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An Insulated Cat House For the Outdoor Cat
Keeping Outdoor Cats Safe with an Insulated Cat House
Cats are certainly safest indoors. Inside your home they are protected from predators, traffic, and potentially life-threatening weather such as below freezing temperatures. However, for a variety of reasons, not all cats are kept indoors.
Whether you like for your kitty to have more freedom or you care for stray and feral cats, providing an outdoor cat with adequate shelter is one of the most important things you can do to protect them. The first step of course is to consider an insulated cat house to help them survive winter weather.
Tips When Choosing an Insulated Cat House
There are a variety of insulated cat houses on the market. When choosing one you might want to consider:
Most cats like a fairly snug environment so purchasing something large enough to house a German Shepard generally isn't a good idea. Of course if you're caring for multiple cats, you might get something larger, but you need to be sure those cats will acutally sleep together. In some instances, you may prefer something smaller, providing a separate outdoor cat shelter for each animal.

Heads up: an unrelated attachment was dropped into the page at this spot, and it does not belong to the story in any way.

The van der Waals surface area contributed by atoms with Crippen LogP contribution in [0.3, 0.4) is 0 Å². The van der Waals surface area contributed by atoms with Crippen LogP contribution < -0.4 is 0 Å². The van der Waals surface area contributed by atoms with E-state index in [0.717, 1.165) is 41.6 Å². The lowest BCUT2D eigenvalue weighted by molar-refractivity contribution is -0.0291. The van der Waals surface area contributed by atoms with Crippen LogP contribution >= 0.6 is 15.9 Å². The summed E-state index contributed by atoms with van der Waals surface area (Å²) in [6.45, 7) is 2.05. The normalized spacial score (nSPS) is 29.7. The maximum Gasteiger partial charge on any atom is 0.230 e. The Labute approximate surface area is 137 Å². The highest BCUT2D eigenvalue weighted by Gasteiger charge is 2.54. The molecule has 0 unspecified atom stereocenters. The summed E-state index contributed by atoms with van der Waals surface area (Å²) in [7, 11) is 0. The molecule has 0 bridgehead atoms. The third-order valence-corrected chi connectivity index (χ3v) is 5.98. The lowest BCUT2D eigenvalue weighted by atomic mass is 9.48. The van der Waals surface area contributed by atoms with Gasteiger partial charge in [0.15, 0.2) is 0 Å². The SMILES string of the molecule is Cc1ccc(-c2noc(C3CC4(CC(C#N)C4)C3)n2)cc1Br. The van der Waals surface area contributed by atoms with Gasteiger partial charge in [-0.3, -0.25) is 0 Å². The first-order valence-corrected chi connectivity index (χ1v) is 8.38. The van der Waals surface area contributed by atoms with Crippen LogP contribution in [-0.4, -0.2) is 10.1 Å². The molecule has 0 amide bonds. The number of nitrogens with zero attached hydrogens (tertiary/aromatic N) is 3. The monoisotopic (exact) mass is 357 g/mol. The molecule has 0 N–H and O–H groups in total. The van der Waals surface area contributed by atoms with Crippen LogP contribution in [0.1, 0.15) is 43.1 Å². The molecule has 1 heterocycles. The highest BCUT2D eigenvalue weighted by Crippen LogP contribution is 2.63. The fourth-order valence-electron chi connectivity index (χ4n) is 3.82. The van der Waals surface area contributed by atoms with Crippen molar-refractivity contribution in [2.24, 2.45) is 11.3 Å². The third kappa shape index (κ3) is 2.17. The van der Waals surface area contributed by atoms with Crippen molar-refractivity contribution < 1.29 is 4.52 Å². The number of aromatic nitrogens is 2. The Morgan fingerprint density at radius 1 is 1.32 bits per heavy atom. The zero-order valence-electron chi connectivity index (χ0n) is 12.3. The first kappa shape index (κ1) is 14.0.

Some cats insist on having dual exits or they will avoid even the best insulated cat house. They want to know that they can get out in an emergency such as when another animal enters their abode. This isn't a requirement, but it's something to consider. You also want to be sure that the door is large enough for the cat, but not for larger animals that can disrupt the peace. If your cat isn't accusomted to "doors" they may have to be trained to enter the house if there is a door or a covering over the opening. You can often do this by placing food in the house, but be careful not to attract unwanted animals. Doors and coverings can help retain heat, however you need to consider the cat. A feral cat is less likely to enter a typical cat door for instance.
Wood can be a good insulating material itself, but for it to survive outdoors it needs to be pressure treated and weatherized. Also consider flooring. A wood floor will be better insulation than plastic. Carpeting will require you to clean it and keep it dry. You can add straw, heating pads, or other material if you wish, but know what the particular insulated cat house you're considering has in place.
Putting It In Place
Here are just a few tips for locating your insulated cat house to assure it provides the protection your cat needs.
Consider elevating the house.
Cats like high places. Placing the house up high can attract the cats but it also helps protect them from potential predators (such as coyotes) and nuisance visitors (such as raccoons and opossums).
Place the house in the sun.
The sun can act as a natural form of heating during the day time.
Avoid open spaces.
Although you don't want the cat house completely shaded, you also don't want to place it in the middle of an open area. Cats seldom feel safe sleeping or even crossing a wide open area. Their fear of such things serves them well.